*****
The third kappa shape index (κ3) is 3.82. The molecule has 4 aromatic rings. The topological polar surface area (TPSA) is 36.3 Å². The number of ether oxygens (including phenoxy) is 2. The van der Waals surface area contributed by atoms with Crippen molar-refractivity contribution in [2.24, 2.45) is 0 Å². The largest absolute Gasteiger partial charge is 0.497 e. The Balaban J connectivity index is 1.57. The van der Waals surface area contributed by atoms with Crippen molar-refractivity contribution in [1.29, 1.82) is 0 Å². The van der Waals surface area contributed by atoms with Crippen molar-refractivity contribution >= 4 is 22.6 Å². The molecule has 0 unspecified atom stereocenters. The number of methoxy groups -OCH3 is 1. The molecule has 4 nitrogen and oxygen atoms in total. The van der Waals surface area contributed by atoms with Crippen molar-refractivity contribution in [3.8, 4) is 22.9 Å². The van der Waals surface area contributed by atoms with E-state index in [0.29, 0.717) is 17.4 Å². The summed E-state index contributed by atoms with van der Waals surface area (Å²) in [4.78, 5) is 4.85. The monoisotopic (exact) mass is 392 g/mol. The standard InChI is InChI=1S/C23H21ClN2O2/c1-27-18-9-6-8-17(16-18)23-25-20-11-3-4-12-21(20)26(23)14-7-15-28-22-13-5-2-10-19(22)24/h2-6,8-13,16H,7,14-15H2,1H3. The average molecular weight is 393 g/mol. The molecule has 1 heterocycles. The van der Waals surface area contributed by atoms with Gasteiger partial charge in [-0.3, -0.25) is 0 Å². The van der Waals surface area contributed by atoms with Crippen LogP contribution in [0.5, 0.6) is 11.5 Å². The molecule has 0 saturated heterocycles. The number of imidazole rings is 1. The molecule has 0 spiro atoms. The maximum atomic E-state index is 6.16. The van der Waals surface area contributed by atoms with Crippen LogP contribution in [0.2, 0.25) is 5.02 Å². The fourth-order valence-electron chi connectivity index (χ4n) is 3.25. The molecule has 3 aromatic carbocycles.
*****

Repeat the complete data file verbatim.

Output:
The third kappa shape index (κ3) is 3.82. The molecule has 4 aromatic rings. The topological polar surface area (TPSA) is 36.3 Å². The number of ether oxygens (including phenoxy) is 2. The van der Waals surface area contributed by atoms with Crippen molar-refractivity contribution in [2.24, 2.45) is 0 Å². The largest absolute Gasteiger partial charge is 0.497 e. The Balaban J connectivity index is 1.57. The van der Waals surface area contributed by atoms with Crippen molar-refractivity contribution in [1.29, 1.82) is 0 Å². The van der Waals surface area contributed by atoms with Crippen molar-refractivity contribution >= 4 is 22.6 Å². The molecule has 0 unspecified atom stereocenters. The number of methoxy groups -OCH3 is 1. The molecule has 4 nitrogen and oxygen atoms in total. The van der Waals surface area contributed by atoms with Crippen molar-refractivity contribution in [3.8, 4) is 22.9 Å². The van der Waals surface area contributed by atoms with E-state index in [0.29, 0.717) is 17.4 Å². The summed E-state index contributed by atoms with van der Waals surface area (Å²) in [4.78, 5) is 4.85. The monoisotopic (exact) mass is 392 g/mol. The standard InChI is InChI=1S/C23H21ClN2O2/c1-27-18-9-6-8-17(16-18)23-25-20-11-3-4-12-21(20)26(23)14-7-15-28-22-13-5-2-10-19(22)24/h2-6,8-13,16H,7,14-15H2,1H3. The average molecular weight is 393 g/mol. The molecule has 1 heterocycles. The van der Waals surface area contributed by atoms with Gasteiger partial charge in [-0.3, -0.25) is 0 Å². The van der Waals surface area contributed by atoms with Crippen LogP contribution in [0.5, 0.6) is 11.5 Å². The molecule has 0 saturated heterocycles. The number of imidazole rings is 1. The molecule has 0 spiro atoms. The maximum atomic E-state index is 6.16. The van der Waals surface area contributed by atoms with Crippen LogP contribution in [0.2, 0.25) is 5.02 Å². The fourth-order valence-electron chi connectivity index (χ4n) is 3.25. The molecule has 3 aromatic carbocycles.